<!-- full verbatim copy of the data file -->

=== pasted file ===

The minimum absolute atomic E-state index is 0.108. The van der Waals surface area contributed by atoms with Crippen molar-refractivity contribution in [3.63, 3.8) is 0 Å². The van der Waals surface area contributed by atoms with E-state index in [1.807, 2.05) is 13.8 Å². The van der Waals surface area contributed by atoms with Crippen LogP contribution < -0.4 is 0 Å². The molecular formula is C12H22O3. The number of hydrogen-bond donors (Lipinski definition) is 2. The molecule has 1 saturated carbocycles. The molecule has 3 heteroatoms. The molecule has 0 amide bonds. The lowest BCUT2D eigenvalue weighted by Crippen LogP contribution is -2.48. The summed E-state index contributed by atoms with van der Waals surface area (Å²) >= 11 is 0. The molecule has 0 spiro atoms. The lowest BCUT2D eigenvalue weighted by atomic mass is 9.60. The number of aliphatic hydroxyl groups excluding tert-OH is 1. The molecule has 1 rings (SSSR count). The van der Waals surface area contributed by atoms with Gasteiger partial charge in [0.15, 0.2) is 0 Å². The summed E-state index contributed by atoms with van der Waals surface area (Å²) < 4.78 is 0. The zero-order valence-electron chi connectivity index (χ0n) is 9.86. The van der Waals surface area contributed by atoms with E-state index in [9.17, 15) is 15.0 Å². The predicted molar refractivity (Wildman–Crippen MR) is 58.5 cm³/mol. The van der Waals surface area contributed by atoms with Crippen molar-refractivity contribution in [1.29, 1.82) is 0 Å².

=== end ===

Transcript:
The minimum absolute atomic E-state index is 0.108. The van der Waals surface area contributed by atoms with Crippen molar-refractivity contribution in [3.63, 3.8) is 0 Å². The van der Waals surface area contributed by atoms with E-state index in [1.807, 2.05) is 13.8 Å². The van der Waals surface area contributed by atoms with Crippen LogP contribution < -0.4 is 0 Å². The molecular formula is C12H22O3. The number of hydrogen-bond donors (Lipinski definition) is 2. The molecule has 1 saturated carbocycles. The molecule has 3 heteroatoms. The molecule has 0 amide bonds. The lowest BCUT2D eigenvalue weighted by Crippen LogP contribution is -2.48. The summed E-state index contributed by atoms with van der Waals surface area (Å²) >= 11 is 0. The molecule has 0 spiro atoms. The lowest BCUT2D eigenvalue weighted by atomic mass is 9.60. The number of aliphatic hydroxyl groups excluding tert-OH is 1. The molecule has 1 rings (SSSR count). The van der Waals surface area contributed by atoms with Gasteiger partial charge in [0.15, 0.2) is 0 Å². The summed E-state index contributed by atoms with van der Waals surface area (Å²) < 4.78 is 0. The zero-order valence-electron chi connectivity index (χ0n) is 9.86. The van der Waals surface area contributed by atoms with E-state index in [9.17, 15) is 15.0 Å². The predicted molar refractivity (Wildman–Crippen MR) is 58.5 cm³/mol. The van der Waals surface area contributed by atoms with Crippen molar-refractivity contribution in [1.29, 1.82) is 0 Å².